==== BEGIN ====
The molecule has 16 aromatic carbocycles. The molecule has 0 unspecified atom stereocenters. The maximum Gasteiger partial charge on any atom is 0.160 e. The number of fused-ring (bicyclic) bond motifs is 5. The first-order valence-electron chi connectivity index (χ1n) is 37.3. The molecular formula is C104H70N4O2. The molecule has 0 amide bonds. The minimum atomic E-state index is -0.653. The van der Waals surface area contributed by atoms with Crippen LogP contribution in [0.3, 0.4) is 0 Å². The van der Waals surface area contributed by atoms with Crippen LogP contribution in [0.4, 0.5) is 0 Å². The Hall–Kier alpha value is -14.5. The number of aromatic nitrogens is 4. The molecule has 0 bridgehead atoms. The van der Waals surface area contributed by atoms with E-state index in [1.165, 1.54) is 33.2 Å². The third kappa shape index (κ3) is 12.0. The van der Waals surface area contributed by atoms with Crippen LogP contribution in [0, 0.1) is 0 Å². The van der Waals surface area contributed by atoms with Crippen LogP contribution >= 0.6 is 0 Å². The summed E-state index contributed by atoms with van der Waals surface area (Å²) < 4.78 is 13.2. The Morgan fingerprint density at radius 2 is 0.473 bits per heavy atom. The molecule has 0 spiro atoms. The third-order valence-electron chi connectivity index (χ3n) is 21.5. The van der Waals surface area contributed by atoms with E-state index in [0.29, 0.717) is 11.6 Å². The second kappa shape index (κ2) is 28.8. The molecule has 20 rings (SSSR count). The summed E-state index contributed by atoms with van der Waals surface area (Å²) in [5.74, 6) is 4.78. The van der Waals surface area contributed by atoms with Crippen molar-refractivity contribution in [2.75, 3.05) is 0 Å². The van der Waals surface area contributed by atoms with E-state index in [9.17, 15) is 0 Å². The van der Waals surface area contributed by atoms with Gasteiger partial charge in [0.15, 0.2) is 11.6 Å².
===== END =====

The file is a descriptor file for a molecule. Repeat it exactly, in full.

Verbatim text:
The molecule has 16 aromatic carbocycles. The molecule has 0 unspecified atom stereocenters. The maximum Gasteiger partial charge on any atom is 0.160 e. The number of fused-ring (bicyclic) bond motifs is 5. The first-order valence-electron chi connectivity index (χ1n) is 37.3. The molecular formula is C104H70N4O2. The molecule has 0 amide bonds. The minimum atomic E-state index is -0.653. The van der Waals surface area contributed by atoms with Crippen LogP contribution in [0.3, 0.4) is 0 Å². The van der Waals surface area contributed by atoms with Crippen LogP contribution in [0.4, 0.5) is 0 Å². The Hall–Kier alpha value is -14.5. The number of aromatic nitrogens is 4. The molecule has 0 bridgehead atoms. The van der Waals surface area contributed by atoms with E-state index in [1.165, 1.54) is 33.2 Å². The third kappa shape index (κ3) is 12.0. The van der Waals surface area contributed by atoms with Crippen LogP contribution in [0, 0.1) is 0 Å². The van der Waals surface area contributed by atoms with Crippen LogP contribution >= 0.6 is 0 Å². The summed E-state index contributed by atoms with van der Waals surface area (Å²) < 4.78 is 13.2. The Morgan fingerprint density at radius 2 is 0.473 bits per heavy atom. The molecule has 0 spiro atoms. The third-order valence-electron chi connectivity index (χ3n) is 21.5. The van der Waals surface area contributed by atoms with E-state index in [0.29, 0.717) is 11.6 Å². The second kappa shape index (κ2) is 28.8. The molecule has 20 rings (SSSR count). The summed E-state index contributed by atoms with van der Waals surface area (Å²) in [5.74, 6) is 4.78. The van der Waals surface area contributed by atoms with Crippen molar-refractivity contribution in [2.75, 3.05) is 0 Å². The van der Waals surface area contributed by atoms with E-state index in [9.17, 15) is 0 Å². The van der Waals surface area contributed by atoms with Gasteiger partial charge in [0.15, 0.2) is 11.6 Å².